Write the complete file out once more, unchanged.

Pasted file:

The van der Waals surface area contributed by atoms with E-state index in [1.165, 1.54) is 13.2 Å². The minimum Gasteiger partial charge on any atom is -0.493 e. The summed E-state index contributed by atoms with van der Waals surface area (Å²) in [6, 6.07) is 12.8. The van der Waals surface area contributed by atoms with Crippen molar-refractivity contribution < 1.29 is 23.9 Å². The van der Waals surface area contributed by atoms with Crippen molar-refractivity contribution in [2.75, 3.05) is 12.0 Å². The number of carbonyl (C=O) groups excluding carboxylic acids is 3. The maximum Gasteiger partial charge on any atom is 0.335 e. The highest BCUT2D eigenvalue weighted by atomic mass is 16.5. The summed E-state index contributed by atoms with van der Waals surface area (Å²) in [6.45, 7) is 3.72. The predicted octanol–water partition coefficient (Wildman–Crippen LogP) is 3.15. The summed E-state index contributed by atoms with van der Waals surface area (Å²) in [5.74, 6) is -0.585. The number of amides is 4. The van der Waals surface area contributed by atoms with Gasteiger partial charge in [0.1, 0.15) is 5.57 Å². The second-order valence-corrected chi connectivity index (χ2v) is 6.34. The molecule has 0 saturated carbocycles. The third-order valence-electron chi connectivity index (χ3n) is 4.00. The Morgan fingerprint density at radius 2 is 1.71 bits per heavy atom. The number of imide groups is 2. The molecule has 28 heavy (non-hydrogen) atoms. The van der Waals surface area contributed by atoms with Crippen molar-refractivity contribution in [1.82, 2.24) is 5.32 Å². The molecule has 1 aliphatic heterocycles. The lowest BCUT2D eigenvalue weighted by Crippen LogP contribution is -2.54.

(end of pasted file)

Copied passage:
The van der Waals surface area contributed by atoms with E-state index in [1.165, 1.54) is 13.2 Å². The minimum Gasteiger partial charge on any atom is -0.493 e. The summed E-state index contributed by atoms with van der Waals surface area (Å²) in [6, 6.07) is 12.8. The van der Waals surface area contributed by atoms with Crippen molar-refractivity contribution < 1.29 is 23.9 Å². The van der Waals surface area contributed by atoms with Crippen molar-refractivity contribution in [2.75, 3.05) is 12.0 Å². The number of carbonyl (C=O) groups excluding carboxylic acids is 3. The maximum Gasteiger partial charge on any atom is 0.335 e. The highest BCUT2D eigenvalue weighted by atomic mass is 16.5. The summed E-state index contributed by atoms with van der Waals surface area (Å²) in [6.45, 7) is 3.72. The predicted octanol–water partition coefficient (Wildman–Crippen LogP) is 3.15. The summed E-state index contributed by atoms with van der Waals surface area (Å²) in [5.74, 6) is -0.585. The number of amides is 4. The van der Waals surface area contributed by atoms with Gasteiger partial charge in [0.1, 0.15) is 5.57 Å². The second-order valence-corrected chi connectivity index (χ2v) is 6.34. The molecule has 0 saturated carbocycles. The third-order valence-electron chi connectivity index (χ3n) is 4.00. The Morgan fingerprint density at radius 2 is 1.71 bits per heavy atom. The number of imide groups is 2. The molecule has 28 heavy (non-hydrogen) atoms. The van der Waals surface area contributed by atoms with Crippen molar-refractivity contribution in [1.82, 2.24) is 5.32 Å². The molecule has 1 aliphatic heterocycles. The lowest BCUT2D eigenvalue weighted by Crippen LogP contribution is -2.54.